A pseudo- concrete representation of a sales price problem is shown below. This is what I use as an entry point for teaching these problems.

The entire shape represents the total price of $80. This is 100%, which in student language is “the whole thing.”

The discount rate is 25%. Cut with scissors to lop off the 25% which also lops off $20, which is the actual discount. Explain to the student that this 25% is part of the “whole thing.”

What remains is 75% or $60. This is the “new price” which is called the sales price.

In special education there is a tool called a task analysis. It is a formal approach of identifying the steps taken to demonstrate mastery of a skill. For example, putting on shoes with Velcro straps involves the following steps: get shoes, sit on chair, match shoes with feet (right to right), insert foot into respective shoe etc.

I have applied this approach to general curriculum math topics from counting money to solving using the Quadratic Formula. Below are the iterations of my task analysis for the objectiveÂ count TENs, a FIVE and ONES (dollar bills) to pay a given price. The first shows a rough draft of notes I took as I actually counted out the money, going through each little step. The second shows the steps written out on a task analysis table I created. The third shows the final, typed version.

The table is used for assessment, collection of data and progress monitoring. TheÂ steps that are problematic can be targeted individually, e.g. skip counting by 10s.

This is a snippet of a handout that is a follow up to a previous percent activity that I posted. It walks students through the mathematical steps including subtracting the price. I found that the cutting part of the previous activity was effective but the steps were not as clear. This handout is an attempt to clarify the steps.

What is surprising is how confused and challenged students are by simply computing the new price. Part of it is working memory and part of it, I believe, is learned behavior. Students are trained in math to simply follow steps without understanding the meaning of the steps. I ask them what the 6 represents in the problem above and many are unclear.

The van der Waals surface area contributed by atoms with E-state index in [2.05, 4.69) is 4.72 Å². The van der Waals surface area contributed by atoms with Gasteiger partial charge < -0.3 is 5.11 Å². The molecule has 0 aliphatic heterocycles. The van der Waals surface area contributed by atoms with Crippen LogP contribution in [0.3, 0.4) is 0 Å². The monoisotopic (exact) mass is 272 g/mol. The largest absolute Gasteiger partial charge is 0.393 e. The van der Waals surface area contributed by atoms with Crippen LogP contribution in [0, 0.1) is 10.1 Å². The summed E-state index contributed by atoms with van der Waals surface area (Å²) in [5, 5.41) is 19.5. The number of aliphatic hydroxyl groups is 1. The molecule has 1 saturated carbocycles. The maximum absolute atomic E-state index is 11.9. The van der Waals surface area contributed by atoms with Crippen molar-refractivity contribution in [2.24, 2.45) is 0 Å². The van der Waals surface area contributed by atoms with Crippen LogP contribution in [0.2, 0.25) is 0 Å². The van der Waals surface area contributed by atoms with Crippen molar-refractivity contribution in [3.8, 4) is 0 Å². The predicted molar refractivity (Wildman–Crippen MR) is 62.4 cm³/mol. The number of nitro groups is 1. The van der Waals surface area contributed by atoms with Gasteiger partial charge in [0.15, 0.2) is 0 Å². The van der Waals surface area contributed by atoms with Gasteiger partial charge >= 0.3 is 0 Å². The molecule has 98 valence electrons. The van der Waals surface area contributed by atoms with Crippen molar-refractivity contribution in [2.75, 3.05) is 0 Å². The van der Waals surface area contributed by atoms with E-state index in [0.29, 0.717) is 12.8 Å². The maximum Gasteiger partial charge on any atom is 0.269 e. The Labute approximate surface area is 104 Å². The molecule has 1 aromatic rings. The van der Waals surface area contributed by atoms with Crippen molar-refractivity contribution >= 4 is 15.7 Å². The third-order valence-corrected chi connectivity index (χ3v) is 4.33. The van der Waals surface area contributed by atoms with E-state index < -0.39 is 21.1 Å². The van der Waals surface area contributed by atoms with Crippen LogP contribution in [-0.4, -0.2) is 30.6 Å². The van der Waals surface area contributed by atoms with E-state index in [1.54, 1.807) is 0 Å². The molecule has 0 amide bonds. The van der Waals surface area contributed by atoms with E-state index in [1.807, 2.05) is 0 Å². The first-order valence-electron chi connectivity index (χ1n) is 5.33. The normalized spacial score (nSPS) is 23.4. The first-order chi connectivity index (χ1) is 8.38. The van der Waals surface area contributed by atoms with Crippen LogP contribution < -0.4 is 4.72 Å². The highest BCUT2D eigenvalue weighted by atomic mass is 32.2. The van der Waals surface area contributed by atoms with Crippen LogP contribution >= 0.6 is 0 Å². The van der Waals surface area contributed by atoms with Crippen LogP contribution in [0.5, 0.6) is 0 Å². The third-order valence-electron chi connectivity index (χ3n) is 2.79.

Here are the full handouts worked out by this student. The tax part of the first handout has the discount rate and not the tax rate listed – error. I corrected this after the lesson.

BTW, this student has autism and struggles to complete work in class. He took a long time to complete it. One problem is that he doesn’t have the personal experience and prior knowledge about discounts and taxes. To supplement this he would be given money and an item to buy and act out the actual purchase of the item to see how he pays less money.

I continue to be surprised at how much of a challenge computing percent discount is for students. It’s prior knowledge. If you ask them to explain what a discount is in their own words you’ll get a response like “it makes something cost less.” The students may even have mastery of computing a percent of a number. I believe that in part this is a working memory issue – extra step to process is a little too much.

The photo shows a scaffolded handout (links below) I created to help with the conceptual development of the steps for computing the new, discounted price along with the actual mathematical steps. In another post I showed the use of ten-dollar bills to conceptualize percents. This handout builds on that activity and the scaffolding makes it easier for the students to access the concept. The students have an item that costs $250 and is on sale for 60% off Â (allows for nice “round” numbers). The students cut out the discount and have the new price in their hand. When a student has trouble with the mathematical steps at the bottom of the page I review the act of cutting to help with concrete understanding.

On a follow-up pop quiz the vast majority of students were able to compute the new discounted price.

money handout (print in black and white per legal restrictions)